“Rina, I told you before, just living is dangerous.”

She laughed. “Most civilians would probably disagree with you.”

“Most civilians don’t take the time to look at things the way I do,” Cash said.

“Well, now’s your chance to tell them, so there shouldn’t be a problem.”

“I have a problem. I don’t want kids to watch your show and think this job is all about the adrenaline rush.”

“You seem to have no problem with the adrenaline part.”

He sighed. “If I was only in this job with the adrenaline, I’d have dropped out a long time ago.”

“Why don’t I believe that for one second?” she asked. “You’re an adrenaline junkie. Have to be.”

He raised his eyebrows and the corner of his mouth lifted a little. And, for a few seconds, he sat there as if he was considering whether or not to blow this whole thing off. But he didn’t.

First, he stood, walked over to the camera and switched it off. And then, when he started talking, his voice was low and rough, the way it had been that night, when he’d whispered in her ear and made every nerve ending tingle.

“Surfing, my job, sex – they’re all made up of the same, basic elements,” he said. And it was only then that she understood she was done, as well. So completely done and she didn’t want to look back.

He continued. “They all bring on the same, base physical reaction. Your chest tightens, skin starts to be sensitive, everything gets brighter…”

“More in focus,” she said, because she understood.

“Right. Sharper, even though things move so fast, you don’t even have time to breathe. And you don’t need to. Your body moves on complete animal instinct.”

Somewhere along the way, during his explanation, her breath became short in supply. Somewhere along the way, she’d risen from her seat because he’d gotten up from his and ended up standing next to her. So close.

“What’s the most dangerous thing you’ve ever done?” she asked, since she wanted to stay in control, of herself and of this interview.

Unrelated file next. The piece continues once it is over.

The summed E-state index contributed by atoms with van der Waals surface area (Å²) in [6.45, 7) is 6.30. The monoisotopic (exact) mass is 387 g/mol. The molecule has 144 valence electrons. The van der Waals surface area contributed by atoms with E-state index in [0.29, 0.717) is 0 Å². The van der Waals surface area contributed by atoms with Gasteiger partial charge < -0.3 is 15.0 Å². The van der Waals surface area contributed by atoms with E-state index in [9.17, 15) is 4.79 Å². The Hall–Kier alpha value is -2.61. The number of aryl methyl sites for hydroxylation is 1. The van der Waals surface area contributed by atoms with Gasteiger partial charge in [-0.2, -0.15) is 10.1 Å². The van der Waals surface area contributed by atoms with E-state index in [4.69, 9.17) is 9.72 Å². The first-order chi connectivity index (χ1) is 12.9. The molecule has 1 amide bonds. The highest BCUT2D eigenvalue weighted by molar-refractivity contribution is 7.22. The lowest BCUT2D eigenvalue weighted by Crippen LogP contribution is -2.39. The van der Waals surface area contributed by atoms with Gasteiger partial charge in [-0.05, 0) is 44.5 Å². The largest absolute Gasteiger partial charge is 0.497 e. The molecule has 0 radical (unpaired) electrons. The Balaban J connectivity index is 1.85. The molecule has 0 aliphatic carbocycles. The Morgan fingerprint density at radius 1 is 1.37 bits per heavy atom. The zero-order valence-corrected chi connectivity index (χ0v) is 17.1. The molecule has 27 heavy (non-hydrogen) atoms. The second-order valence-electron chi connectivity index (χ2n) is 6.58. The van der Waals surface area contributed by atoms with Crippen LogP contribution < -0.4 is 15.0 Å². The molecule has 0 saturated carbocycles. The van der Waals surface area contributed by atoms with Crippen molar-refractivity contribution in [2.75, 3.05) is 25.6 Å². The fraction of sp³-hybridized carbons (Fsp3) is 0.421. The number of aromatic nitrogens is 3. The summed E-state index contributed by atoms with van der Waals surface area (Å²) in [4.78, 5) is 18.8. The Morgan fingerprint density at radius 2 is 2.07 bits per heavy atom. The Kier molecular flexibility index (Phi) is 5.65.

He rubbed his chin and his eyes took on a sudden, faraway look. “Too many to say.”

“Pick one.”

He pulled his khaki colored T-shirt out of his pants to expose his chest. He’d taken the tape off his ribs, and she saw a mass of bruises around his right side. “Why don’t you pick?” he suggested, and she let her eyes drift over the various scars on his chest and abdomen. Scars she’d noticed that evening and hadn’t had time to ask him about because he’d kept her too busy to talk – scars she’d assumed were badges of honor from his extreme surfing days.

She put her finger out, traced a healed line that ran from his lower abs around to his back. “This one.”

“Pirates caught me boarding their ship off the coast of Indonesia.”

“How did you get away?”

“Blew up the ship, jumped overboard with the hostage I was saving. Swam until another ship picked us up. Good thing, too, because the sharks were starting to circle.”

Her eyes widened, she put a hand to her mouth and he smirked, pulled his shirt down and tucked it back into his jungle BDUs. But he didn’t back away from her. If anything, he seemed to be closer to her.

“Weren’t you scared?” she asked.

“Every time I go out there’s a chance I won’t come back. It’s a choice I make every time. This job’s not just a way to get your rocks off, even if you choose a career showcasing such bullshit.”

“You have no idea what my work is all about. You barely know me, so how can you be an expert on my career?”

“I know your work’s just as dangerous as mine,” he said. “Or it can be, if you do it well. If you’re not too afraid to do it right.”

She didn’t bother analyzing why his words stung because she knew. “Yeah, right,” she said. But when she looked into his eyes she saw he wasn’t kidding. “Somehow, I think what you do rates a little higher than what I do.”

“We all take risks, Rina. And all risk counts. Living, really living, and doing something you love is all about taking chances. It’s always a crapshoot, and that’s the way it should be.”

“I prefer to stay behind the camera and film other people taking the risks.”

“Because you’re scared.”

“Because that’s my job,” she said, wondered how the tables were suddenly turned on her.

“So what’s the most dangerous thing you’ve ever done?” he asked.